Total RNA Isolation and RT-PCR

Total RNA was extracted from fractionated BM progenitors or from A4 cells with the RNAqueous-4PCR kit (AMBION INC, Austin, TX). For each experiment, BM progenitor-derived RNAs from two ZBP-89 CKO or two control mice were pooled. Reverse transcription of BM progenitor- or A4-derived RNA was performed with the High Capacity cDNA Reverse Transcription Kit (Applied Biosystems, Grand Island, NY). RT-PCR was run on Stratagene300 (Agilent Technologies, Santa Clara, CA) using Brilliant SYBR Green QPCR Master Mix (Agilent Technologies, Santa Clara, CA). Sequences for the primers used are as follows. ZBP89 RTF, 5′-CGGCATAGACGAAATGCAGTC-3′; ZBP89 RTR, 5′-CCTGGTGAGGCAAACTTCGAT-3′; SCL RTF, 5′-CACTAGGCAGTGGGTTCTTTG-3′; SCL RTR, 5′-GGTGTGAGGACCATCAGAAATCT-3′; GAPDH RFF, 5′-AGGTCGGTGTGAACGGATTTG-3′; GAPDH RTR, 5′-TGTAGACCATGTAGTTGAGGTCA-3′; GATA1 RTF, 5′-TGGGGACCTCAGAACCCTTG-3′; GATA1 RTR, 5′-GGCTGCATTTGGGGAAGTG-3′; PU.1 RTF, 5′-GGACATGGTGTGCGGAGAA-3′; PU.1 RTR, 5′-AGAAAGCCATAGCGATCACTACT-3′; TIF1γ RTF, 5′-AGATAATGCAAGTGCAGTTGGT-3′; TIF1γ RTR, 5′-ACGTCAATCTATCACACGTTTCA-3′; C/EBPα RTF, 5′-AGGACACGGGGACCATTAG-3′; C/EBPα RTR, 5′-TAGACGTGCACACTGCCATT-3′; FOXO1 RTF, 5′-ATGCTCAATCCAGAGGGAGG-3′; FOXO1 RTR, 5′-ACTCGCAGGCCACTTAGAAAA-3′; Gfi1 RTF, 5′-CCCTTTGCGTGCGAGATGT-3′; Gfi1 RTR, 5′-CACTGCCTTGTGTTGCTCCA-3′; C-myb RTF, 5′-CAGAAGAGGAGGACAGAATCATTT; C-myb RTR, 5′-TTCCAGTGGTTCTTGATAGCATTA-3′; FOG1 RTF, 5′-CAGAGCCTTATCCCCTGAGAG-3′; FOG1 RTR, 5′-CGGCTTCTTCAGTTAGGACCT-3′.

BM Repopulation Assays

CD45.2+ ZBP-89flox/flox-Mx-Cre or ZBP-89flox/flox-Mx-Cre+ BM cells mixed with competitor wild-type CD45.1 BM cells in a 1:1 ratio (a total of 2 × 106 cells) were injected intravenously into the lateral tail vein of congenic age-matched CD45.1+ mouse recipients (n = 5 per genotype) that were lethally irradiated 1 day before BMT. Six weeks later, 20 µg/g pIpC were injected into recipient mice every other day (for a total of seven doses), following which PB cells and BM HSPC were harvested at different times and analyzed for expression of CD45.1 and CD45.2 alleles. For secondary BMT, CD45.2+ ZBP-89-excised BM cells were harvested from primary recipients 7 months after the last pIpC dose, and 2 × 106 cells were injected into 6-week-old irradiated CD45.1+ recipient mice (n = 5 per genotype). Reconstitution of secondary recipients was analyzed 6–36 weeks after BMT.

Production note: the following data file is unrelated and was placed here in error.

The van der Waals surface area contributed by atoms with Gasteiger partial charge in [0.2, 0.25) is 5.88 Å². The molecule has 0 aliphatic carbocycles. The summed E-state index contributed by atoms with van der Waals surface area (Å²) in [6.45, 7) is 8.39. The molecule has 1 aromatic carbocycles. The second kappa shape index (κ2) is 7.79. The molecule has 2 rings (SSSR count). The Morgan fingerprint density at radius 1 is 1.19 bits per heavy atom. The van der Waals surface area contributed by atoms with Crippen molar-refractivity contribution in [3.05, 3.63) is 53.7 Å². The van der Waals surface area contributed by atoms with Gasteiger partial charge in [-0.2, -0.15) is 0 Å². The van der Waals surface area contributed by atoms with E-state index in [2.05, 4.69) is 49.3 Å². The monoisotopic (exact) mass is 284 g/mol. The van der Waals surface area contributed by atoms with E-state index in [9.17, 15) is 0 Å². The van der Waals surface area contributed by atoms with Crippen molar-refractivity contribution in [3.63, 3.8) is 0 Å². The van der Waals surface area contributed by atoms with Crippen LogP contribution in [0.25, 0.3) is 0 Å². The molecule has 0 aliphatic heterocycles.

ChIP Assays

This was carried out as described [17]. Briefly, 5 × 106 MEL cells were cross-linked with 1% (vol/vol) formaldehyde, the reaction stopped with glycine, and washed cells pelleted then resuspended in lysis buffer. Following homogenization, the nuclei were sonicated on ice to a DNA size of 200–800 bp. Protein-DNA complexes were immunoprecipitated using an anti-ZBP-89 antibody (SC-19408; Santa Cruz, Biotechnology, Dallas, Texas) (or immunoglobulin G [IgG] as a negative control), and the DNA-protein complexes collected by binding to A/G plus-agarose beads. Washed beads were eluted in 1% SDS/0.1 mM NaCHO3. DNA was reverse-crosslinked by incubation at 68°C overnight then purified using QIAGEN quick PCR purification kit. PCR was performed using 10% (3 µl) of the bound DNA fraction from the chromatin precipitate or 1% (1 µl) of the input DNA fraction. The murine SCL 1a/b promoter fragments (−2,000 to +1 bp) containing the ZBP-89 element were amplified using the forward primer 5′-TCCCAACGTGAGCGCTCAGCC-3′ and the reverse primer 5′-TGTGCGCCGCCGAGATAAGG-3′ for 1a region, and the forward primer 5′-TTCCTCCGTCTTTCCCCATGC-3′ and the reverse primer 5′-AGCACTCTCAACCCGGCCGCC-3′ for 1b region. The murine PU.1 3.4 kb HindIII UTR fragments containing the ZBP-89 element were amplified using the primers F1: 5′-ACCCCGGGGTTGAAGGAACAC-3′, R1; 5′-TCTCCAGAAAGCCTGTTGCTGTCAG-3′; F2, 5′-TAACCCCTGCACATGAAAGCC-3′, and R2, 5′-TCTGGGCAGGGTCAGAGTGCC-3′. The murine 129bp fragment containing the ZBP-89 binding site in G1HE was amplified using the forward primer 5′-tcccttatctatgccttccca-3′ and the reverse primer 5′-atgaagggtgcctctaaggac-3′. PCR products were separated in 2.0% agarose gels containing 0.5 µg/ml ethidium bromide.

Site-Directed Mutagenesis